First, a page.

The gradual recovery of the arts in Christchurch has never been more evident than in this past month and much of it, I’m proud to say as a board member now, was funded in part by Creative New Zealand.
In July I attended no fewer than six arts milestones each of them showing just how far the city has come in the last three to four years:
– the launch of a new Rubble Artists Editions project, matching up-and-coming artists with temporary publicly visible exhibition space
– a sold out season of Blood Brothers at the Court Theatre with superb production values for a granary venue!
– a brilliant performance of Mahler’s huge Resurrection Symphony with 120 players (half of them from the Melbourne Youth orchestra) and 100 in the choir. This showed just how far the CSO has come since its disintegrated state in the year after the February quake when it couldn’t play for months and months. It was performed in an Air Force aircraft museum surrounded by planes. Imagine what it could do with a decent performance venue.
– the opening of NZ Opera’s La Boheme in what at most times is a basketball stadium. Thanks to substantial support from CNZ the production values, the performance and the atmosphere was first class. This is the first big proscenium arch NZ Opera show in town since the end of 2010 and it was worth the wait.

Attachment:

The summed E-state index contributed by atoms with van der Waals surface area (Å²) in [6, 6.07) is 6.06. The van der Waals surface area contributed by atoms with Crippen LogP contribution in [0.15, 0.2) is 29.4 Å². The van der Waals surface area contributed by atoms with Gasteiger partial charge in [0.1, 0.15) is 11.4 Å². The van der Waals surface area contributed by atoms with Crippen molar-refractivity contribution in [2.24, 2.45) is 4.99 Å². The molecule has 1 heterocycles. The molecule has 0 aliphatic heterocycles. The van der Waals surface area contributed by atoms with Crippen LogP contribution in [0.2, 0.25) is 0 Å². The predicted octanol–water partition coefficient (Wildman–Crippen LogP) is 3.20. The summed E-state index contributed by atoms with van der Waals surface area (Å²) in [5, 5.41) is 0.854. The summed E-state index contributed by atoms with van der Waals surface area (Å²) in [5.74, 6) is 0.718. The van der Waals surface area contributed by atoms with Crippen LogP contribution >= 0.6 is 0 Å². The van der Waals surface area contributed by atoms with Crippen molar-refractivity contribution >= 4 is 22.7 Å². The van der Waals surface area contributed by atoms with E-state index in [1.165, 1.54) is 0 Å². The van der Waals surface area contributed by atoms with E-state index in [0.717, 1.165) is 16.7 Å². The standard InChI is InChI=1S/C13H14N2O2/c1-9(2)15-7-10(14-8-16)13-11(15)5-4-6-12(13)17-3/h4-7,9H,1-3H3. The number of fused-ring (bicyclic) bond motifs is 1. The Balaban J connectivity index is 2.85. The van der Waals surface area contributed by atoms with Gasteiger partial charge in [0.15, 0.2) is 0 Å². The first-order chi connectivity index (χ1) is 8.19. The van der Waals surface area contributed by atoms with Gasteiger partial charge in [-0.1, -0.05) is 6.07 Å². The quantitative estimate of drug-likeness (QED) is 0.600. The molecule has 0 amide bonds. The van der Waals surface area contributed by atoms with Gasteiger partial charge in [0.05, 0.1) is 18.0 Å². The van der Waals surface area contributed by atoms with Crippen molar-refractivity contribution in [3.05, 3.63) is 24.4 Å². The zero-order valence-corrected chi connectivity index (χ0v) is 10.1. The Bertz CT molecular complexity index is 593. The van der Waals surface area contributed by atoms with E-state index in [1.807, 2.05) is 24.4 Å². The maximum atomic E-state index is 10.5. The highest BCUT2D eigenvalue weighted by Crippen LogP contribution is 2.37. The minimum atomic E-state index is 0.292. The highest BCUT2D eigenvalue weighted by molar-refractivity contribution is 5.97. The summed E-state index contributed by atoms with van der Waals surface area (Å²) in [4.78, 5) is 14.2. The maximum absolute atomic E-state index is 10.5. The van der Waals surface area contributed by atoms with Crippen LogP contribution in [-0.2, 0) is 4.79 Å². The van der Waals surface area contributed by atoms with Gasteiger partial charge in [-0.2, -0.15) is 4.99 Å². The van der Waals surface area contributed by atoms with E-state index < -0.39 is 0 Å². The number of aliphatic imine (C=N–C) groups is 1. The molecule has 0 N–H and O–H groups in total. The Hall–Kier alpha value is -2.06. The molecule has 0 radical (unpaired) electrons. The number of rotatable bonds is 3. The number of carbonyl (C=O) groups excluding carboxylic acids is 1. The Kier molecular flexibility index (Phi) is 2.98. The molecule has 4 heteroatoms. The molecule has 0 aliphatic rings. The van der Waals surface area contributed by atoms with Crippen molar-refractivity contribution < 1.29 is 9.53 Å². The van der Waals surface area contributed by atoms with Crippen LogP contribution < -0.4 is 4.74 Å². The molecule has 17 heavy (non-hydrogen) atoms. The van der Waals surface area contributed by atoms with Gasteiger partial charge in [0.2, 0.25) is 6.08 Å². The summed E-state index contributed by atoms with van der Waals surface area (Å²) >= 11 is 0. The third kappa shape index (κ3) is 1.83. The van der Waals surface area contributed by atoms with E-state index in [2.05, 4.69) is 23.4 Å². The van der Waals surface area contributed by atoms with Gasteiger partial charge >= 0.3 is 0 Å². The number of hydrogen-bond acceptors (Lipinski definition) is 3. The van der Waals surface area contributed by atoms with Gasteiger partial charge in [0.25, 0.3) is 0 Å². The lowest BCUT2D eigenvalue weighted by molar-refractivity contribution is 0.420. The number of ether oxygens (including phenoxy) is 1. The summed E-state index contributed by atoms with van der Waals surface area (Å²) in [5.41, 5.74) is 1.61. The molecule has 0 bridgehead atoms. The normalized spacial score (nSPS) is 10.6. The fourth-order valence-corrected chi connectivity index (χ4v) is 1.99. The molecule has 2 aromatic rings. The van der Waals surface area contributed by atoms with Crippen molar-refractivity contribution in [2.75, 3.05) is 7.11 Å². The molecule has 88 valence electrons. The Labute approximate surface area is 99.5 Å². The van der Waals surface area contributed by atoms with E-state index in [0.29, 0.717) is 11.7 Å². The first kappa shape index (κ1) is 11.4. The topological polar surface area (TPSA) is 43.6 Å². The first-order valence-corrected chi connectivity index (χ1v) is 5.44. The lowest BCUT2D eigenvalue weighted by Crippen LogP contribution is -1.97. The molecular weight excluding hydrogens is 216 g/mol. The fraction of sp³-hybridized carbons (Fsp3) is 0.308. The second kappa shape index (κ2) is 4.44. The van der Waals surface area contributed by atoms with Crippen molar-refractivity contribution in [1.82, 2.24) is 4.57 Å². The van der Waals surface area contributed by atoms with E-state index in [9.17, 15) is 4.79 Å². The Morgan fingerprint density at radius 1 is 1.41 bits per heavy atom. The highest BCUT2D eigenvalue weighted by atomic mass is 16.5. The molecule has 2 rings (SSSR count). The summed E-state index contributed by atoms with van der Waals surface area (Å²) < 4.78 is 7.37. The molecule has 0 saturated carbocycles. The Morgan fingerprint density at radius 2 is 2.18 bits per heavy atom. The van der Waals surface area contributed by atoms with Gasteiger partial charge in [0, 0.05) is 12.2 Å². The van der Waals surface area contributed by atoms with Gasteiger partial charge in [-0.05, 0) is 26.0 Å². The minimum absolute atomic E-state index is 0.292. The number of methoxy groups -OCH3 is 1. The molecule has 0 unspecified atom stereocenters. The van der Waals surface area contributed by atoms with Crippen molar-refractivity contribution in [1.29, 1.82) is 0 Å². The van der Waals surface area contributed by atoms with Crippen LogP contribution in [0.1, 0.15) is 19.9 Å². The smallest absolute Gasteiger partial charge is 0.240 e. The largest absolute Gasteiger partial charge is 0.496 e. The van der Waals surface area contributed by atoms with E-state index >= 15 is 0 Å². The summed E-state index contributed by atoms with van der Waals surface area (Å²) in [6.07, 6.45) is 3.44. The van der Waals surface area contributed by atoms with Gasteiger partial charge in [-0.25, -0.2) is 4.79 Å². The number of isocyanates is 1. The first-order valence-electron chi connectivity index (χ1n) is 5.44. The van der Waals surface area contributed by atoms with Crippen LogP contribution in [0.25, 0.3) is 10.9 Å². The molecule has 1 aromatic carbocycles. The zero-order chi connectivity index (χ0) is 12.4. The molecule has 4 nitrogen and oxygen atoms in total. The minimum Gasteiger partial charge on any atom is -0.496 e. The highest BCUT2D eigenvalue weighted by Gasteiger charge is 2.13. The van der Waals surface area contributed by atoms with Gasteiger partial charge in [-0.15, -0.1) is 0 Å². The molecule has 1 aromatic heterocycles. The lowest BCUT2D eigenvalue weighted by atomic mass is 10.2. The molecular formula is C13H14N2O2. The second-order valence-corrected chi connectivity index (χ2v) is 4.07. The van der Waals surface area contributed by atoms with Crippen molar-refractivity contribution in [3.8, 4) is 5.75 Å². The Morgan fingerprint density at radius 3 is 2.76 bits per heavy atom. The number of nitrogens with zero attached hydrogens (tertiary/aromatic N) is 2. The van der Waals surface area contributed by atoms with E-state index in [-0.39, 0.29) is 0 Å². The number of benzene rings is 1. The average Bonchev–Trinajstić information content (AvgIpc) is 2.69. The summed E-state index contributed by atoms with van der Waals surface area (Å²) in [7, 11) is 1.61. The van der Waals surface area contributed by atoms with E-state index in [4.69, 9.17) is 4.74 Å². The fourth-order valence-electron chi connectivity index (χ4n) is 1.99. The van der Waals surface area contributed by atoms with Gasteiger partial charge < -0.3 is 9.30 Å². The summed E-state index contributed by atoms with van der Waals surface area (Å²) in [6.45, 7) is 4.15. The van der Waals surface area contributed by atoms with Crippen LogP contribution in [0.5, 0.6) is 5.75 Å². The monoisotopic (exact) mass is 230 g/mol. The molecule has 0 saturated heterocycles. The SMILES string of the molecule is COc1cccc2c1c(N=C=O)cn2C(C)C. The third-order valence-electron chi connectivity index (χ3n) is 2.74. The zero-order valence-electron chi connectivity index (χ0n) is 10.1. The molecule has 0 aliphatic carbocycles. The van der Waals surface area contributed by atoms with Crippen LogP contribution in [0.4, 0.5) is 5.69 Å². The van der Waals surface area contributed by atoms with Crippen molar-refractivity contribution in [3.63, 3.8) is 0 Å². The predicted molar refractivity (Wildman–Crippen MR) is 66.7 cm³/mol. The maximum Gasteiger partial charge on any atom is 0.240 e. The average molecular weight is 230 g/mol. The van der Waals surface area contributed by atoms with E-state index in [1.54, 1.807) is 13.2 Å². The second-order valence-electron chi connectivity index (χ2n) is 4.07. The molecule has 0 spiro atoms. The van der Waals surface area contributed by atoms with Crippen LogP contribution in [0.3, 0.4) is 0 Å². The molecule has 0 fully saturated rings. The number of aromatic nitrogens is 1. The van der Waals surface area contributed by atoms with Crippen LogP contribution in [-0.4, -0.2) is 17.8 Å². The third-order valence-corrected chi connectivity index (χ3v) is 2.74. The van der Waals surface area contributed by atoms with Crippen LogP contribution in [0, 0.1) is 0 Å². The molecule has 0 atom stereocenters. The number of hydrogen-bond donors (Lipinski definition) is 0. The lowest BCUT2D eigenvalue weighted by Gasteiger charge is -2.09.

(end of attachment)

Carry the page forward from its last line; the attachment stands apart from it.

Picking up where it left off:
All these three events were within ten days of each other and the buzz in the city was palpable On July 18 I went to the sold-out opening night of upcoming playwright (Roger Hall’s daughter) Pip Hall’s play Ache at the Court’s new studio space in its daytime rehearsal room. The audience was mostly under 40. There were no parks in the enormous car park at the converted granary because of a sold- out season in the main stage. Afterwards there was even less parking when a packed house of kids were coming in for the twice weekly improv show Scared Scriptless.
It is so heartening to see such a big public response to the arts in their temporary venues – a granary, an Air Force museum and makeshift gallery spaces Finally I attended two glittering occasions, one of them at the top of the gondola looking over our slowly recovering city – to raise funds for both the CSO and the Court. Both need a solid foundation behind their proposed rebuild in the central city. But neither can afford to own their own building -apparently a recipe for disaster for an arts organisation facing high opex. So the argy-bargy continues with the council and the government as to where and how they can be accommodated. I met with CNZ man on the arts precinct ground Chris Herbert to learn more about these hold ups and frustrations affecting the arts community and remain just as frustrated as he is with the lack of progress. It’s such a shame when the arts organisations themselves are demonstrating such energy, commitment and excellence.